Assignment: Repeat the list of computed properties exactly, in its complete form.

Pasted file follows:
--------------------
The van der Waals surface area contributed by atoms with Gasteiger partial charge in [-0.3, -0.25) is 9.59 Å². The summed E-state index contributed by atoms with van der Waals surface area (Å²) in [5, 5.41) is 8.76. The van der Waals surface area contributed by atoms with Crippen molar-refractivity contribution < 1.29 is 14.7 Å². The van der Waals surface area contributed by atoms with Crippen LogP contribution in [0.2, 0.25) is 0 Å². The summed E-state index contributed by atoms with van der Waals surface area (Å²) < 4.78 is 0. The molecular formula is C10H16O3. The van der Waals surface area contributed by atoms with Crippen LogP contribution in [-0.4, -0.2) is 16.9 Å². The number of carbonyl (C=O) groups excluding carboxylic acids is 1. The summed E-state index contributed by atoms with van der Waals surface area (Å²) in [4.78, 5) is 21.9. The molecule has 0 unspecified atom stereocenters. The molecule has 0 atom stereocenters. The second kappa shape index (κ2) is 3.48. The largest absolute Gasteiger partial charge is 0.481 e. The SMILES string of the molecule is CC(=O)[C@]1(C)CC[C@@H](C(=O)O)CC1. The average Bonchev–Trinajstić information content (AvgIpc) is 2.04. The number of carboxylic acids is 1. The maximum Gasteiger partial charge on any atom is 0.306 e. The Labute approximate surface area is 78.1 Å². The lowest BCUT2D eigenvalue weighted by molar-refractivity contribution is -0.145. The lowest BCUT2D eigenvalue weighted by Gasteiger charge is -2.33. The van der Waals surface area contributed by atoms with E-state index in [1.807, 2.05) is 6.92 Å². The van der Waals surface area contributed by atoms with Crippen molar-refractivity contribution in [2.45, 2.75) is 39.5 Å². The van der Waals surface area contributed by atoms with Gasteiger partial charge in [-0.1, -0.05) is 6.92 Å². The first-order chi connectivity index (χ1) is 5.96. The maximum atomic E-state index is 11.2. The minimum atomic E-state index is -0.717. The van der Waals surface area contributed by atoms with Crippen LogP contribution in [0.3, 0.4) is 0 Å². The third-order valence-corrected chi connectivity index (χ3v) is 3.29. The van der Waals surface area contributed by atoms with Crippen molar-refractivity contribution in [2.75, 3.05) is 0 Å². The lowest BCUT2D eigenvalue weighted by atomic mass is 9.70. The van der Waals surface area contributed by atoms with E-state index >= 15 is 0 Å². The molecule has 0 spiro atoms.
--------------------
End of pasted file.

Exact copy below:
The van der Waals surface area contributed by atoms with Gasteiger partial charge in [-0.3, -0.25) is 9.59 Å². The summed E-state index contributed by atoms with van der Waals surface area (Å²) in [5, 5.41) is 8.76. The van der Waals surface area contributed by atoms with Crippen molar-refractivity contribution < 1.29 is 14.7 Å². The van der Waals surface area contributed by atoms with Crippen LogP contribution in [0.2, 0.25) is 0 Å². The summed E-state index contributed by atoms with van der Waals surface area (Å²) < 4.78 is 0. The molecular formula is C10H16O3. The van der Waals surface area contributed by atoms with Crippen LogP contribution in [-0.4, -0.2) is 16.9 Å². The number of carbonyl (C=O) groups excluding carboxylic acids is 1. The summed E-state index contributed by atoms with van der Waals surface area (Å²) in [4.78, 5) is 21.9. The molecule has 0 unspecified atom stereocenters. The molecule has 0 atom stereocenters. The second kappa shape index (κ2) is 3.48. The largest absolute Gasteiger partial charge is 0.481 e. The SMILES string of the molecule is CC(=O)[C@]1(C)CC[C@@H](C(=O)O)CC1. The average Bonchev–Trinajstić information content (AvgIpc) is 2.04. The number of carboxylic acids is 1. The maximum Gasteiger partial charge on any atom is 0.306 e. The Labute approximate surface area is 78.1 Å². The lowest BCUT2D eigenvalue weighted by molar-refractivity contribution is -0.145. The lowest BCUT2D eigenvalue weighted by Gasteiger charge is -2.33. The van der Waals surface area contributed by atoms with E-state index in [1.807, 2.05) is 6.92 Å². The van der Waals surface area contributed by atoms with Crippen molar-refractivity contribution in [2.45, 2.75) is 39.5 Å². The van der Waals surface area contributed by atoms with Gasteiger partial charge in [-0.1, -0.05) is 6.92 Å². The first-order chi connectivity index (χ1) is 5.96. The maximum atomic E-state index is 11.2. The minimum atomic E-state index is -0.717. The van der Waals surface area contributed by atoms with Crippen LogP contribution in [0.3, 0.4) is 0 Å². The third-order valence-corrected chi connectivity index (χ3v) is 3.29. The van der Waals surface area contributed by atoms with Crippen molar-refractivity contribution in [2.75, 3.05) is 0 Å². The lowest BCUT2D eigenvalue weighted by atomic mass is 9.70. The van der Waals surface area contributed by atoms with E-state index >= 15 is 0 Å². The molecule has 0 spiro atoms.